Spring has definitely arrived. The birds start their chorus at 4:30 in the morning. I wish for either A) I magically become a deeper sleeper or B) They would wait until at least 4:50 when my alarm breaks into the silence. A list runs through my head. Shower. Brush teeth. Smoothie. Lunch. Do I have anything to bring for lunch today? Dry hair. Straighten hair. Maybe I can put my hair up today.
When I step outside to head to work, the earth smells of rain even though it appears dry. I look up to see the first of the storm clouds blowing over the lightening sky. They appear to be steaming downward from an upside down witches cauldron. As I drive, I can see thin wisps of dark gray clouds reaching over the sunrise like long eyelashes blinking over a dragon’s eye.
The beginning of this storm is a perfect metaphor relating to the feelings about my job at this time. I am supposed to be an algebra teacher. But not today. Today I have to start my day with 87 minutes of babysitting. There is nothing “co” about this co-teaching situation. The old lady – “veteran teacher” they call them – bombards the students with information. It comes as fast as pouring rain and builds up until they feel like they are drowning. Then, she schedules two weeks worth of time for students to “work” and take “benchmark tests.” During this time, she assists the students she likes. She has all eight of them grouped at one table and the others in the class refer to those students as, “her favorites.” She expects me to walk around and manage the rest of the students with phrases like,
“Sit down in your seat.” “Put your phone away.”
“Turn that off.” “Do your work.”
Galileo said, “Mathematics is the language in which God has written the universe.” This situation is no different. If only 8 of your students understand what you are teaching and the other 21 of your students are failing – the universe is telling you that you are doing it wrong. There is a chalk-thin line between a good teacher and a bad teacher (a fact I learned many years ago from a real co-teacher): You have to be able to look at what you are doing, admit when it isn’t working and change. Look at the math facts. If only 28% of students understand well enough to pass your “benchmark tests,” then the teacher needs to change. That 28% is probably going to understand no matter how you explain it. The other 72% need you to do your job – TEACH! The math doesn’t lie. 72% is the majority of your students. CHANGE!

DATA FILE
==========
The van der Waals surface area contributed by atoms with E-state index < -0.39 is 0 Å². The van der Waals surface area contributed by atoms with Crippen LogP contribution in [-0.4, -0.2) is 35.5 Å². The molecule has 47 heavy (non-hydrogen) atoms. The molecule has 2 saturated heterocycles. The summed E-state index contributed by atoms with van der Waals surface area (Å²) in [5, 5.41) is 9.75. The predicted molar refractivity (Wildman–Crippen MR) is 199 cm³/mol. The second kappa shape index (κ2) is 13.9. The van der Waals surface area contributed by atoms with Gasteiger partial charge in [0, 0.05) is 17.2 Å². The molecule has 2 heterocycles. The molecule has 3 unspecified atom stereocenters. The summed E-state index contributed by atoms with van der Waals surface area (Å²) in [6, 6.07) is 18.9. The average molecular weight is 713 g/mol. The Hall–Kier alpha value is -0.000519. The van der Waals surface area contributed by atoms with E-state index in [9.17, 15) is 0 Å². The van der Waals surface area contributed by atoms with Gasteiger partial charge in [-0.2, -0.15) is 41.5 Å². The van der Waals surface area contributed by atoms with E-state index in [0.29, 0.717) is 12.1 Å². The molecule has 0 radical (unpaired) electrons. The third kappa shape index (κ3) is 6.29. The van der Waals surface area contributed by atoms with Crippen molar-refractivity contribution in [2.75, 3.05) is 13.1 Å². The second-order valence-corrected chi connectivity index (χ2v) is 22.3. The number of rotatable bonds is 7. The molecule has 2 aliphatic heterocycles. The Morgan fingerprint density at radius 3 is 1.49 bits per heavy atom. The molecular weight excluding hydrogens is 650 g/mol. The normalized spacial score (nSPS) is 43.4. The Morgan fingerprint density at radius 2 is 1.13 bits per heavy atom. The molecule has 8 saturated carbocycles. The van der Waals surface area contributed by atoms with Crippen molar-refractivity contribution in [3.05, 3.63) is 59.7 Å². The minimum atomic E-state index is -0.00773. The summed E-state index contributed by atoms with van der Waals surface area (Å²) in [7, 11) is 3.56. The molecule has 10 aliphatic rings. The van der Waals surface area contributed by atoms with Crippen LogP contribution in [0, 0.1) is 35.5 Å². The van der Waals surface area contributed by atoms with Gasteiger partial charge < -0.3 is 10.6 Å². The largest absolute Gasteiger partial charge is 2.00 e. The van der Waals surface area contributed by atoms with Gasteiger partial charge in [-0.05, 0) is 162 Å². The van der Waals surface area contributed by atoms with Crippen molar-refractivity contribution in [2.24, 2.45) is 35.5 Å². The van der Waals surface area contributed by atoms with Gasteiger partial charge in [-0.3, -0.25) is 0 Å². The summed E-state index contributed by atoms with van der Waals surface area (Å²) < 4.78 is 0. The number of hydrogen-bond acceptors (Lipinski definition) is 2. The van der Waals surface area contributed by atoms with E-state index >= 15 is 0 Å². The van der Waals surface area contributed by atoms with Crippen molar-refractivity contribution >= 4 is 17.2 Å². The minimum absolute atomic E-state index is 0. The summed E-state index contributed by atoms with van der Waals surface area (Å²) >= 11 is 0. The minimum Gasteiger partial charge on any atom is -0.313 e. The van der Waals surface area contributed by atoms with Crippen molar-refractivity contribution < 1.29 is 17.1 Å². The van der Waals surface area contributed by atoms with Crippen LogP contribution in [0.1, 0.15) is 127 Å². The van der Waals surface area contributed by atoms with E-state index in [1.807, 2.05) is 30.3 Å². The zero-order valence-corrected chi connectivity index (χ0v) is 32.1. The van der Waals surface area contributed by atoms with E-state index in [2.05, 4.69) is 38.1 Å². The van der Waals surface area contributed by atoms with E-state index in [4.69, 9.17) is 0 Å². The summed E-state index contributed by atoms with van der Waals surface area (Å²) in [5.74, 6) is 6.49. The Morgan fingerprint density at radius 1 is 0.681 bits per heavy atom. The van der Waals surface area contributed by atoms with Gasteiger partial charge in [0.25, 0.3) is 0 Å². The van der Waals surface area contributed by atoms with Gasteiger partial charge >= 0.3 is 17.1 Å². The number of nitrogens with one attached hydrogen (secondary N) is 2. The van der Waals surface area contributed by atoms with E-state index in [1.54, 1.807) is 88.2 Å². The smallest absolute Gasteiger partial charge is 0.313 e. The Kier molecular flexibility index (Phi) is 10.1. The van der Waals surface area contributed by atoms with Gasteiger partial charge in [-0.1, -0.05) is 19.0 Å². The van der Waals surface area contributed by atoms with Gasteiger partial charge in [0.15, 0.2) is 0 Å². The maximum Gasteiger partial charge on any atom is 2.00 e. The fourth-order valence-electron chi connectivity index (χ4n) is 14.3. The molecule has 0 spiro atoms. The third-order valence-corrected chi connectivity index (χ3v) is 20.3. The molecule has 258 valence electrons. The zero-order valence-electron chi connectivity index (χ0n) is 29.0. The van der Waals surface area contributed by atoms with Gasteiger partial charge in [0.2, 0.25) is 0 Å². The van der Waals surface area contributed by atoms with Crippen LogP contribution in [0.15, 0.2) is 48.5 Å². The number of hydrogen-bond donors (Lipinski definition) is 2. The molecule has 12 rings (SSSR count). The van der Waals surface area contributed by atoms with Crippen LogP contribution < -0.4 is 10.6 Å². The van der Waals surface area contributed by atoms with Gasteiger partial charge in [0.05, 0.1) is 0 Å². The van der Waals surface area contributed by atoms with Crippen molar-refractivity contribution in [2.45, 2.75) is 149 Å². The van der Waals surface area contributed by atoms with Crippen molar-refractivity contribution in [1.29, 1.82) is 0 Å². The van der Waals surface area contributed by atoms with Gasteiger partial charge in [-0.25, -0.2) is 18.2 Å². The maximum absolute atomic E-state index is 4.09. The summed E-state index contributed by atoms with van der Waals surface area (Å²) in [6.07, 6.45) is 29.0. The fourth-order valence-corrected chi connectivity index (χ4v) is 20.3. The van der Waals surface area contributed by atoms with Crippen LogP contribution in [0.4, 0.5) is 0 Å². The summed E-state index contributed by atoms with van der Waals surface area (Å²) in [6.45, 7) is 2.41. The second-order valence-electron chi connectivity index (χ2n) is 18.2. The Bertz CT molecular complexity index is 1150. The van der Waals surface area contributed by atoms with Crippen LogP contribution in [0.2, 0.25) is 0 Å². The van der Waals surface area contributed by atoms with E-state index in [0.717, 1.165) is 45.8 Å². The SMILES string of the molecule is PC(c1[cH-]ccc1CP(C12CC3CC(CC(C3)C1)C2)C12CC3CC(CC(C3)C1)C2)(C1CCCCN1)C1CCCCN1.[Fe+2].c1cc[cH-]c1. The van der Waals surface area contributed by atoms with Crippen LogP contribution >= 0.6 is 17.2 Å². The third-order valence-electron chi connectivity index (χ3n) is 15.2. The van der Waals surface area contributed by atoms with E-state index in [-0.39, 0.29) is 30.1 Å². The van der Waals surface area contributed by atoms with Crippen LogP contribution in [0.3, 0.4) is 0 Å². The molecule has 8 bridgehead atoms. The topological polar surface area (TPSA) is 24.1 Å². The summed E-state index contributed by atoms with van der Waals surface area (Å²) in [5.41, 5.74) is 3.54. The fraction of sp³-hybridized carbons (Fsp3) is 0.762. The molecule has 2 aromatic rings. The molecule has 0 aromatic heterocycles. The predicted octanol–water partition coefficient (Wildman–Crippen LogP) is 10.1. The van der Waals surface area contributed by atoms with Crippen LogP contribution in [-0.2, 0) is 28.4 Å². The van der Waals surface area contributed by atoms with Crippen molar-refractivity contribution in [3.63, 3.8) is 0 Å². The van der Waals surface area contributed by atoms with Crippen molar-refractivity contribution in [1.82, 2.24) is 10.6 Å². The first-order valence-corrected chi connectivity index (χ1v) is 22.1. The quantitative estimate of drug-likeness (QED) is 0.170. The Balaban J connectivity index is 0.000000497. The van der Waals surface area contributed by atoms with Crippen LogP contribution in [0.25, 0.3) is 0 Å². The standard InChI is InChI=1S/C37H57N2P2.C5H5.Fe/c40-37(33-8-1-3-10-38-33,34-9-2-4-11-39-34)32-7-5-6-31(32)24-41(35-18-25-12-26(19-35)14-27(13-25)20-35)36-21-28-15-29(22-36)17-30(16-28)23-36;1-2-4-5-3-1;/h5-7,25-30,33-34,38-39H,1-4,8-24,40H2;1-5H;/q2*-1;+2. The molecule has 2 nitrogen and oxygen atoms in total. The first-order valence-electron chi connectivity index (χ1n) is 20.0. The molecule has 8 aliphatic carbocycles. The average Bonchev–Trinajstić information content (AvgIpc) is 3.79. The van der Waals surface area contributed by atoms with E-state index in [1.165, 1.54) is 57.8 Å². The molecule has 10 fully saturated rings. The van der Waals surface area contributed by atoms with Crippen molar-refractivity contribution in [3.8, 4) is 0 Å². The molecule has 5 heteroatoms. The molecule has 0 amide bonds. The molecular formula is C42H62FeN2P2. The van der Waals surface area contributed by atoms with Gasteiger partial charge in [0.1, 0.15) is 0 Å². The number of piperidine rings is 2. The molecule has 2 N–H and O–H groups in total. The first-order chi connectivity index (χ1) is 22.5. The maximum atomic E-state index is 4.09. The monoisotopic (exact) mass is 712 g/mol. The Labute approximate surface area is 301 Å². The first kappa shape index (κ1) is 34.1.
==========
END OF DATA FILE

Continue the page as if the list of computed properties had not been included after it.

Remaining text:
I must remind myself those grueling, torturous 87 minutes are only 20% of my day. I must be thankful I have a job. Not only do I have a job, but it pays me just enough to rent a home, pay the utilities, afford my car and insurance payments, and eat on a regular basis. I have two beautiful purry kitties that like to make a mess; spreading toys and blankets all over the house while I’m at work. Besides – the first spring storm is brewing up change! It’s warm enough I can leave the house without bundling up in a jacket! My lips curl up into a smile. I have to remember to appreciate the little things. Spring is definitely inspiring a desire for change.